Cal Poly CLA News

The latest online edition of CLA's Impact Magazine

Cal Poly Students Honored by Lawmakers at State Capitol




students are state capitol 

Original story by Jay Thompson

On Monday, Jan. 30, nineteen Cal Poly students were recognized for their awards, hard work and other accomplishments by state lawmakers on the floors of the state Assembly and Senate in Sacramento. Three of the nineteen students represented the College of Liberal Arts.

“These young adults have distinguished themselves in so many ways during their time at Cal Poly,” said university President Jeffrey D. Armstrong, who accompanied the group to Sacramento. “They truly are representatives of our campus’s Learn by Doing ethos and individuals who are an inspiration to students in middle and high schools who seek to achieve a hands-on education.

“It’s a pleasure to share their accomplishments with California’s elected officials, who will get a chance to see for themselves the quality, enthusiasm and energy of what our faculty, staff and I know will be tomorrow’s industry innovators and community leaders.”

The group was introduced Monday afternoon to the Senate by Sen. John Laird, D-Santa Cruz, and to the Assembly by Assemblymember Dawn Addis of Morro Bay, who is the first female Democrat ever to hold this seat. Both officials represent San Luis Obispo County.

The students also met with Karl Larson, Lt. Gov. Eleni Kounalakis’s higher education advisor. Kounalakis plays an important role in Golden State higher education as a member of the boards that oversee the University of California and the California State University. Cal Poly is one of the 23 CSU campuses. Larson earned a doctorate in molecular, cellular and integrative physiology from UC Davis.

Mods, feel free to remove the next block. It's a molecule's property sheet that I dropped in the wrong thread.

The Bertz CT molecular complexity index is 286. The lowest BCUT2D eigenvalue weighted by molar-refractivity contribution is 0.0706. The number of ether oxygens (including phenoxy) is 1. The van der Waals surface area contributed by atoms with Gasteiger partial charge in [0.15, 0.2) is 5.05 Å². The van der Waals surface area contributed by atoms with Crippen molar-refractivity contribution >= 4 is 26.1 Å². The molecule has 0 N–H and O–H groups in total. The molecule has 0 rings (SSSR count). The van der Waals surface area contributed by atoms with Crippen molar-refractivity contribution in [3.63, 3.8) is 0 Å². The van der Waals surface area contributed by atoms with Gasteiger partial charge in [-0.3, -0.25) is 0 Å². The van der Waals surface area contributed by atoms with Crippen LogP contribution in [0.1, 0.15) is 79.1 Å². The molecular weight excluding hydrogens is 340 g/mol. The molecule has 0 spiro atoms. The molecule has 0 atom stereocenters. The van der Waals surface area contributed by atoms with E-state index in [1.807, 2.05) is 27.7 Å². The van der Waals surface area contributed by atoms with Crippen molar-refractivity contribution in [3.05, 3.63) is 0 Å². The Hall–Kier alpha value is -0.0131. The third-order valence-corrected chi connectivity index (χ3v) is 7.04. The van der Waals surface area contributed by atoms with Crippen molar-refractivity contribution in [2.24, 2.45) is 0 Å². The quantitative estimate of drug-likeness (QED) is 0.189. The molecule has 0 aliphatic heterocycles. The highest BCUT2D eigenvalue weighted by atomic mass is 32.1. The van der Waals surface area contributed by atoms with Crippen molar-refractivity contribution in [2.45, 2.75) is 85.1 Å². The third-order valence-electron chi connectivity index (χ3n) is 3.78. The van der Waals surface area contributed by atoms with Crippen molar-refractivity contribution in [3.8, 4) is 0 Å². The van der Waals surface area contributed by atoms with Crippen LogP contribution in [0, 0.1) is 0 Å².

Meet the three CLA students who were honored:

Headshot of Gracie Babatola

Gracie Babatola
Santa Cruz, California
A political science major in the College of Liberal Arts, Babatola is Cal Poly’s 2022-23 student body president. “I’ve always just loved being in a room where decisions were being made,” she said. Active in student government while in high school, when she entered as a Cal Poly freshman in the fall of 2020, the pandemic was dramatically impacting campus life and classes. She sensed something else: a disconnect between the student body and the Associated Students Inc., student government. As a sophomore she decided to change that and ran last spring on a platform of “rebuilding connections.” Achieving that starts with “having students understand what ASI and what student government really is,” she said. “I often meet students who obviously understand the general idea of student government, but they don’t see the particular ways ASI has benefited them.” The 20-year-old also sits on several committees whose work touches many facets of student life for campus residents and those who commute. She also is a representative on the Academic Senate Executive Committee, composed of senior administration officials and key faculty members. At the state Capitol, Babatola, who has a focus on pre-law, plans to continue speaking for her youthful electorate by pressing lawmakers on one of her key issues: “Care about the politics of young people beyond election season when our votes are needed.” Cal Poly has provided many opportunities for the six-time Dean’s List scholar. When she was considering colleges to attend, three things convinced her to commit to become a Mustang: affordability; proximity to Santa Cruz; and a Learn by Doing learning style that extends from the technical and biological sciences to the liberal arts, she said. “Cal Poly is helping me by providing hands-on experiences working with local governmental leaders and helping me network with industry professionals as I think about law and graduate schools.” Babatola is minoring in ethics, public policy, science and technology and plans to graduate this spring and attend law school with the goal of becoming a public defender. “I’m hoping that my role in student government will improve my communication skills and my network,” she said. “In political science there’s often two main routes for graduates to go: law or elected office. This position (as ASI president) has helped me see other ways I can help people outside of politics.”